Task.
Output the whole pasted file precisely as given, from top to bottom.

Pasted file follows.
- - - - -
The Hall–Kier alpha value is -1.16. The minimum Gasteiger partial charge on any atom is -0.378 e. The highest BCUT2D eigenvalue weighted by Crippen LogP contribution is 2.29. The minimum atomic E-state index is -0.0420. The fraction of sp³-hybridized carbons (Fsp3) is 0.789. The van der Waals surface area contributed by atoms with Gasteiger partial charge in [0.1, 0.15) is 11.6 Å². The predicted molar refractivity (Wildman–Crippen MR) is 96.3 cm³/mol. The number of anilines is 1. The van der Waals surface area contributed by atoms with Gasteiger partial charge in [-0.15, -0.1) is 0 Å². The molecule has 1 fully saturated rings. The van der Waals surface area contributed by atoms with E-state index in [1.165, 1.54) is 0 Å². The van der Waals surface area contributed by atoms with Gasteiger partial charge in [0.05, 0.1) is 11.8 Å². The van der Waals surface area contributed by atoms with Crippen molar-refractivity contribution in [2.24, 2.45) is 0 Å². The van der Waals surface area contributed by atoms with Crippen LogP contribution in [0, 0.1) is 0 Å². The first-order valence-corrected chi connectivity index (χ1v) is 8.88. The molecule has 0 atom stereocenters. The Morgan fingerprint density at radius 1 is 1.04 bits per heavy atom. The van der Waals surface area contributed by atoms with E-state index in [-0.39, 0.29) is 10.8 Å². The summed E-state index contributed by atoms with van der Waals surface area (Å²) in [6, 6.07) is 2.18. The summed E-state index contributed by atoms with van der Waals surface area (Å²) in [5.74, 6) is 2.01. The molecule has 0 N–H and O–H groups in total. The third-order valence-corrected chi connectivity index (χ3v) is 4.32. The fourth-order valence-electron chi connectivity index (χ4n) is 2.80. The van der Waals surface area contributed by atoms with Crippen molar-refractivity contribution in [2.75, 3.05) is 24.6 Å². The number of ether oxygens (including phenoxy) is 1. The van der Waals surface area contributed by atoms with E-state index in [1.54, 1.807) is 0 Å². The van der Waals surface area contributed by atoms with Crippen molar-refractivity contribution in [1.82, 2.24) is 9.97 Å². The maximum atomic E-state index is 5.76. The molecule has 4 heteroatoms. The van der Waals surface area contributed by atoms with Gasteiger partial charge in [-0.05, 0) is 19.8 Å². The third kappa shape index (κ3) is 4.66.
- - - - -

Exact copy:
The Hall–Kier alpha value is -1.16. The minimum Gasteiger partial charge on any atom is -0.378 e. The highest BCUT2D eigenvalue weighted by Crippen LogP contribution is 2.29. The minimum atomic E-state index is -0.0420. The fraction of sp³-hybridized carbons (Fsp3) is 0.789. The van der Waals surface area contributed by atoms with Gasteiger partial charge in [0.1, 0.15) is 11.6 Å². The predicted molar refractivity (Wildman–Crippen MR) is 96.3 cm³/mol. The number of anilines is 1. The van der Waals surface area contributed by atoms with Gasteiger partial charge in [-0.15, -0.1) is 0 Å². The molecule has 1 fully saturated rings. The van der Waals surface area contributed by atoms with E-state index in [1.165, 1.54) is 0 Å². The van der Waals surface area contributed by atoms with Gasteiger partial charge in [0.05, 0.1) is 11.8 Å². The van der Waals surface area contributed by atoms with Crippen molar-refractivity contribution in [2.24, 2.45) is 0 Å². The van der Waals surface area contributed by atoms with Crippen LogP contribution in [0, 0.1) is 0 Å². The first-order valence-corrected chi connectivity index (χ1v) is 8.88. The molecule has 0 atom stereocenters. The Morgan fingerprint density at radius 1 is 1.04 bits per heavy atom. The van der Waals surface area contributed by atoms with E-state index in [-0.39, 0.29) is 10.8 Å². The summed E-state index contributed by atoms with van der Waals surface area (Å²) in [6, 6.07) is 2.18. The summed E-state index contributed by atoms with van der Waals surface area (Å²) in [5.74, 6) is 2.01. The molecule has 0 N–H and O–H groups in total. The third-order valence-corrected chi connectivity index (χ3v) is 4.32. The fourth-order valence-electron chi connectivity index (χ4n) is 2.80. The van der Waals surface area contributed by atoms with Crippen molar-refractivity contribution in [2.75, 3.05) is 24.6 Å². The number of ether oxygens (including phenoxy) is 1. The van der Waals surface area contributed by atoms with E-state index in [1.54, 1.807) is 0 Å². The van der Waals surface area contributed by atoms with Crippen molar-refractivity contribution in [1.82, 2.24) is 9.97 Å². The maximum atomic E-state index is 5.76. The molecule has 4 heteroatoms. The van der Waals surface area contributed by atoms with Gasteiger partial charge in [-0.05, 0) is 19.8 Å². The third kappa shape index (κ3) is 4.66.